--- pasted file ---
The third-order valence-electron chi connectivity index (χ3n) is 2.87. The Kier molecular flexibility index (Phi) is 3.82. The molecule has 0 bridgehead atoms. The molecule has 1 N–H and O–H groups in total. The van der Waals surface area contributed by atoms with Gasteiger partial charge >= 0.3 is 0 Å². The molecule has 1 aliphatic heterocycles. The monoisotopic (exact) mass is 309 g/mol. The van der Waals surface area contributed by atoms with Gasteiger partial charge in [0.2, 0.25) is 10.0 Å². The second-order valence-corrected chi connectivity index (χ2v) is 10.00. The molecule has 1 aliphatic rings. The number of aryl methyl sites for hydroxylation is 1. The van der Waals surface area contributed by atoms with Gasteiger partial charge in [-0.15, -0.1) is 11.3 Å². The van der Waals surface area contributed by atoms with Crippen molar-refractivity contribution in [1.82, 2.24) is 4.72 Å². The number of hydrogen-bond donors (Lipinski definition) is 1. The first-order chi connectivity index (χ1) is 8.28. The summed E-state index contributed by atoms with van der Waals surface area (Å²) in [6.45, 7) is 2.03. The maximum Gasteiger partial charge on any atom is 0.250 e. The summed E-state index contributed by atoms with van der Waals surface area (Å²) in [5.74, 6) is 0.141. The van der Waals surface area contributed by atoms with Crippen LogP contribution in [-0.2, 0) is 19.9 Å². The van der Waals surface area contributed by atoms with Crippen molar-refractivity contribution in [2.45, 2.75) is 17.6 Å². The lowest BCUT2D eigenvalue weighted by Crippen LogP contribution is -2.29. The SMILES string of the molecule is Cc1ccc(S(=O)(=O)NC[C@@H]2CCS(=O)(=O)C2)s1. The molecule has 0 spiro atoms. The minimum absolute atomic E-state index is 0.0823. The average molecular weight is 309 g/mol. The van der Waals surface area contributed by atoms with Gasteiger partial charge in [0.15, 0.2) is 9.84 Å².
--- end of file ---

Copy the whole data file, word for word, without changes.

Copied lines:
The third-order valence-electron chi connectivity index (χ3n) is 2.87. The Kier molecular flexibility index (Phi) is 3.82. The molecule has 0 bridgehead atoms. The molecule has 1 N–H and O–H groups in total. The van der Waals surface area contributed by atoms with Gasteiger partial charge >= 0.3 is 0 Å². The molecule has 1 aliphatic heterocycles. The monoisotopic (exact) mass is 309 g/mol. The van der Waals surface area contributed by atoms with Gasteiger partial charge in [0.2, 0.25) is 10.0 Å². The second-order valence-corrected chi connectivity index (χ2v) is 10.00. The molecule has 1 aliphatic rings. The number of aryl methyl sites for hydroxylation is 1. The van der Waals surface area contributed by atoms with Gasteiger partial charge in [-0.15, -0.1) is 11.3 Å². The van der Waals surface area contributed by atoms with Crippen molar-refractivity contribution in [1.82, 2.24) is 4.72 Å². The number of hydrogen-bond donors (Lipinski definition) is 1. The first-order chi connectivity index (χ1) is 8.28. The summed E-state index contributed by atoms with van der Waals surface area (Å²) in [6.45, 7) is 2.03. The maximum Gasteiger partial charge on any atom is 0.250 e. The summed E-state index contributed by atoms with van der Waals surface area (Å²) in [5.74, 6) is 0.141. The van der Waals surface area contributed by atoms with Crippen LogP contribution in [-0.2, 0) is 19.9 Å². The van der Waals surface area contributed by atoms with Crippen molar-refractivity contribution in [2.45, 2.75) is 17.6 Å². The lowest BCUT2D eigenvalue weighted by Crippen LogP contribution is -2.29. The SMILES string of the molecule is Cc1ccc(S(=O)(=O)NC[C@@H]2CCS(=O)(=O)C2)s1. The molecule has 0 spiro atoms. The minimum absolute atomic E-state index is 0.0823. The average molecular weight is 309 g/mol. The van der Waals surface area contributed by atoms with Gasteiger partial charge in [0.15, 0.2) is 9.84 Å².